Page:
Presidential spokesman Salvador Panelo told a media briefing in Manila Thursday that Canada’s timeline isn’t good enough and that the Philippines government will have 69 containers of mislabelled Canadian trash headed back across the Pacific no later than next week.
Earlier this week Panelo said President Rodrigo Duterte had ordered the containers dumped in Canadian waters after Canada missed Duterte’s May 15 deadline to deal with the nearly six-year-old dispute.
“The trash will be sent back the soonest,” Panelo said in Tagalog. “This week or a week after. Definitely not the end of June.”
“We will not allow ourselves to be a dumping ground of trash.”
Environment Minister Catherine McKenna said Wednesday Ottawa has contracted the Canadian office of the French shipping giant Bollore Logistics to treat the waste and then bring it back to Canada before the end of June. Environment officials say the containers must be fumigated in the Philippines before being loaded onto a ship.
McKenna’s press secretary, Sabrina Kim, said Canada is “fully engaged” with the Philippines to “promptly remove the waste to Vancouver for disposal.”
The contract with Bollore is worth $1.14 million but the Philippines says it will pay to ship the trash back just to get it out of the country.
The containers are the remainder of 103 shipping containers sent to the Philippines by a Canadian company in 2013 and 2014, falsely labelled as plastics for recycling. Philippine authorities were alarmed that the amount of material was more than the Philippine importer could process, and ordered an inspection, finding the containers to be filled mostly with regular garbage rather than any material that could be recycled.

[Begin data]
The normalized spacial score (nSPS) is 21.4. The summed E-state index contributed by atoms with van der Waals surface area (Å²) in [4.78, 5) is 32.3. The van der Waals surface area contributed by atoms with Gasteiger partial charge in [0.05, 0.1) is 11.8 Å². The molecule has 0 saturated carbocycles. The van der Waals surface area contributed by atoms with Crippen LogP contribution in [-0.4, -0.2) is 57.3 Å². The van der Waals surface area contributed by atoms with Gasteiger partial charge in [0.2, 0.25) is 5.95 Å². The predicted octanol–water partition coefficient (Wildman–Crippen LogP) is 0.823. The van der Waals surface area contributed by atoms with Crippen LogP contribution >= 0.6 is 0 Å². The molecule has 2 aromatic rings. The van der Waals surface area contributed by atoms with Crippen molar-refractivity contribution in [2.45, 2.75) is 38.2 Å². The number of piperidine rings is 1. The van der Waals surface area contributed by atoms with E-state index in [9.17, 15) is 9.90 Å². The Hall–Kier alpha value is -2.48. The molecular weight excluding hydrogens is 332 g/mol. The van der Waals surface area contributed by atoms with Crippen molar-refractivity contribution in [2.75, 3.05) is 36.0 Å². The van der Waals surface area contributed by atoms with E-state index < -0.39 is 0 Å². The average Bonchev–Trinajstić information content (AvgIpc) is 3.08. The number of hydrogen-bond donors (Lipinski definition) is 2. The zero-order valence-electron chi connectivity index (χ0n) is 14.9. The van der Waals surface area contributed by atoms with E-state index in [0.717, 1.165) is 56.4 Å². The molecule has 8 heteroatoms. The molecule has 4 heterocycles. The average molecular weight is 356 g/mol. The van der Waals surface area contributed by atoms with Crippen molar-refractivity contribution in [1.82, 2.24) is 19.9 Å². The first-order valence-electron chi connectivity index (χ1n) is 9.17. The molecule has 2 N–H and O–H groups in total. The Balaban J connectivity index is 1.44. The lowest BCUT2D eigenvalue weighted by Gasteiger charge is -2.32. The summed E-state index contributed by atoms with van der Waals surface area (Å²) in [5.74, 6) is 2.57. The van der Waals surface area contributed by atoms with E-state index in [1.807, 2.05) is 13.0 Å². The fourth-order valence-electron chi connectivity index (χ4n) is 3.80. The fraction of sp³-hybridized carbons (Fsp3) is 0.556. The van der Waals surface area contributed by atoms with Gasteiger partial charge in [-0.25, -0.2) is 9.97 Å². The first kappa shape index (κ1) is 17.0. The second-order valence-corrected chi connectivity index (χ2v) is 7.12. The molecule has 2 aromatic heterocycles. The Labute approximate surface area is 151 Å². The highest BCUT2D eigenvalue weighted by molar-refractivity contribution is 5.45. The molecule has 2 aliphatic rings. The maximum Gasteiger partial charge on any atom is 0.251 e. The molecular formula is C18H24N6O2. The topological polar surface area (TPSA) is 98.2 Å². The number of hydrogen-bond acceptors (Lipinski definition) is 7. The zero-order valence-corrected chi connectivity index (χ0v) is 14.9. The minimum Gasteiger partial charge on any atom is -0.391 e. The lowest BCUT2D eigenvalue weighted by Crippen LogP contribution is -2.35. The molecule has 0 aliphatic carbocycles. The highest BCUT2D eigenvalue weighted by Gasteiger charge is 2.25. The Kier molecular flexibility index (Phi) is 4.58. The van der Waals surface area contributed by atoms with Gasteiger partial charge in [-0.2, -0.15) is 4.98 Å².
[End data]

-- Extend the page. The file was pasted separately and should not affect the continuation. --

Canada and the Philippines have battled since 2014 about what to do with the contents. The Philippines has recently recalled its ambassador and consuls general until Canada deals with the waste.
Several environment groups in both Canada and the Philippines argue Canada violated the Basel Convention, an international treaty designed to prevent wealthier nations from using developing countries as trash heaps.
The Canadian company that shipped the waste, Chronic Inc., has since gone out of business; while officials say they would like to try to go after it to get some of the costs back, that is proving difficult. Chronic Inc. is not believed to have violated any Canadians laws when it shipped the waste.
Before 2016, Canada’s regulations under the Basel Convention only stipulated that the convention applied to shipments Canada considered hazardous. Canada did not then, and still does not, consider the waste to be hazardous. The Philippines does.
As a result of this case, Canada changed its regulations to prevent this kind of situation from recurring. Now exporters must obtain permits from Environment and Climate Change Canada to ship waste if either Canada or the importing nation deems it to be hazardous.
Garbage-filled containers are not all that rare, with the Philippines dealing with another such shipment this week from Australia. Reports from Manila say seven containers of garbage are now being rejected by the Philippines. That garbage was to be burned for energy in the Philippines but the country says that violates its clean-air laws.
Last year South Korea took back containers of trash that had ended up in the Philippines in just a matter of months, drawing negative comparisons for Canada, which sat on its hands for almost six years.
Duterte has also hinted at following China’s move to bar plastic recycling imports entirely. China used to be the biggest importer of recyclable plastics but in 2018 barred most shipments because too many of them were contaminated with materials that could not be recycled.
Mia Rabson, The Canadian Press